Screen enthusiasts will be delighted to hear that the Tasmanian Breath of Fresh Air Film Festival – affectionately known as BOFA – is back this year and it's set to sizzle with an amazing lineup of talent.

This year from November 7-10 2013 in Launceston and Hobart, media lovers will be able to enjoy this festival. Films chosen to be shown at BOFA tend to explore issues from a different perspective and tell original stories in creative ways – hopefully coming together to stimulate positive change.

Not only does BOFA celebrate the treasures of cinema, it also acknowledges television, internet, gaming and more – all with an aspirational and inspirational twist.

This year's lineup is incredibly exciting, with 30 wonderful films and documentaries, question and answer sessions, industry workshops, forums, debates, wining and dining and more.

One special event taking place this year is Tasmanian Action day on November 8. This will put films from around the world that relate to issues affecting Tassie on centre stage. After each film screening, there will be question and answer opportunities, speakers, audience participation and a chance to explore different audience reactions, views and perspectives. Perhaps you'll even stumble across the perfect solution to a given issue if you take part.

Collage from BOFA - last year's debate and nearby fine wine on show

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American Jazz legend George Benson will land on Aussie shores in August to play one magnificent show with the Tasmanian Symphony Orchestra (TSO)!

This is one event that jazz-lovers simply can't miss out on, with the ten-time Grammy award-winning musician to play tracks from his new album, Inspiration: A Tribute to Nat King Cole.

Released a month ago, Benson's tribute to Nat King Cole includes classic tunes such as Unforgettable, Smile, Nature Boy and Walkin' My Baby Back Home.

USA Today gave Inspiration a favourable rating of four stars (out of four) with reviewer Steve Jones commenting that Benson finds "plenty of magic" in Cole's classics, bringing on board the talents of the Henry Mancini Institute Orchestra and featuring guests such as Idina Menzel and Wynton Marsalis.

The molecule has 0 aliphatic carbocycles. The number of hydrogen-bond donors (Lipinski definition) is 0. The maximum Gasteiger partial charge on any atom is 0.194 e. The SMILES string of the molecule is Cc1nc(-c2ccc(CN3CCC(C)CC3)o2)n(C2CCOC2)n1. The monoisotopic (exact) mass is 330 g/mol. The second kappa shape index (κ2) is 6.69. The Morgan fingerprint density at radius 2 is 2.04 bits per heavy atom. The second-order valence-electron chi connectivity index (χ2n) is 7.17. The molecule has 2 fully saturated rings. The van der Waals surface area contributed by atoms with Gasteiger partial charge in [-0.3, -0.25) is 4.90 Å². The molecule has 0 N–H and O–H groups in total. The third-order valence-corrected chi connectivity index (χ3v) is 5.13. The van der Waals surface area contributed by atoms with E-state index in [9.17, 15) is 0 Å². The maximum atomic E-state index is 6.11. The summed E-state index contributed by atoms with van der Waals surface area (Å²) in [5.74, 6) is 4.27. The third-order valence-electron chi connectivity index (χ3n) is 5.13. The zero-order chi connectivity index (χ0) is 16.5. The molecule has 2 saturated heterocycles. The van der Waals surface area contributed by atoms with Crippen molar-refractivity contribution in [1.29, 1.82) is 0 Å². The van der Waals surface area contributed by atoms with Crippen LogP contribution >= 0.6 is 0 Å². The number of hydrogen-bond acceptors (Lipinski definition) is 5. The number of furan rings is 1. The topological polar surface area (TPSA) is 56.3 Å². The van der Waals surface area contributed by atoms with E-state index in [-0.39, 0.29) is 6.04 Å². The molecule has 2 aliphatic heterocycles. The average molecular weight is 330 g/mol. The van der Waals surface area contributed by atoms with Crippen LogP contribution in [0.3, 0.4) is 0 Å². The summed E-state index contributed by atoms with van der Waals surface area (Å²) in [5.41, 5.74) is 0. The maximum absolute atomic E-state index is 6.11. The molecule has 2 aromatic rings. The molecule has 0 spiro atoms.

"His smooth vocals make this homage unforgettable," Jones writes.

This will be one night to remember, with Benson's smooth silky jazz tones to be paired with the talents of the TSO on August 20 at the Wrest Point Entertainment Centre.

You can purchase your tickets now from the Tix Tas website, with accommodation and dinner offers also available as add-ons to your night of jazz.

George Benson's latest recording to be played live with the TSO in Hobart - Image Credit: GeorgeBenson-dot-com

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For those who love to head underground and wonder at all things subterranean, Hastings Caves is the perfect Tasmanian adventure.

The caves started to form around 40 million years ago, and were discovered only in 1917 when some timber workers stumbled upon an entrance. These caves have gone on to provide a wonderful attraction for locals and tourists alike.

Head down below the surface for a look into the series of caves. The Tasmania Parks and Wildlife Service takes tours through Newdegate's stunning cavern, which includes flowstone, stalactites, columns, straws, stalagmites and shawls. It's also home to what will excite a number of caving enthusiasts – helictites. These are tendrils of calcite that grow in all directions in tiny filaments – truly a marvel of nature.

Claustrophobics need not panic – Newdegate Cave is spacious – though you will have to do a wee bit of stair climbing, with 240 in total to climb, but these are approached in small sections. After you have worn yourself out exploring, you can take a dip in a thermal pool surrounded by beautiful forest. This warm spring water is a favourite with tourists, where there is access to modern changing facilities, great BBQ spots.
Local Hint: When you buy your tickets at the building near the hot springs be sure to leave enough time for the journey to the caves which is another 3 kms up a metal surfaced road.

Hastings Caves featured in 100 Things You Have Never Heard Of - Image Credit: (and article) Australian Traveller

Hastings Caves Thermal Pool - Image Credit: Smugglers Rest Accommodation

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Tasmania is haven to lots of native Australian wildlife, with animals such as wombats, platypus, Bennetts wallabies and – of course – Tasmanian devils all calling this island home.

If you're organising a wildlife trip around Tasmania, then Port Sorell should be one of your first ports of call.

The quiet seaside town of Port Sorell is located 117km north of Launceston and is a location noted for its prime wildlife viewing opportunities.

Make sure to pack your best hiking boots and a camera for your trip to Narawntapu National Park (formerly known as Asbestos Range National Park).

The story behind its strange former name was linked to small quantities of asbestos, as well as other minerals, once being mined in areas beyond the Asbestos Range, but never actually in the range itself!

One good reason to opt for the original and far more interesting Aborginal name Narawntapu instead.

You'll be sure to get your animal-spotting fix here with Forester kangaroos, wombats, Bennetts wallabies and common wombats some of the wildlife going about their daily life in the park. If you're lucky enough, you may even spot a Tassie devil although their usual haunts call for far more cover!

Some other animals you may spot include spotted-tail and eastern quolls, brown and eastern barred bandicoots, potoroos, Tasmanian pademelons, mountain dragons, tiger snakes (in warmer months – and with care), as well as numerous species of bird.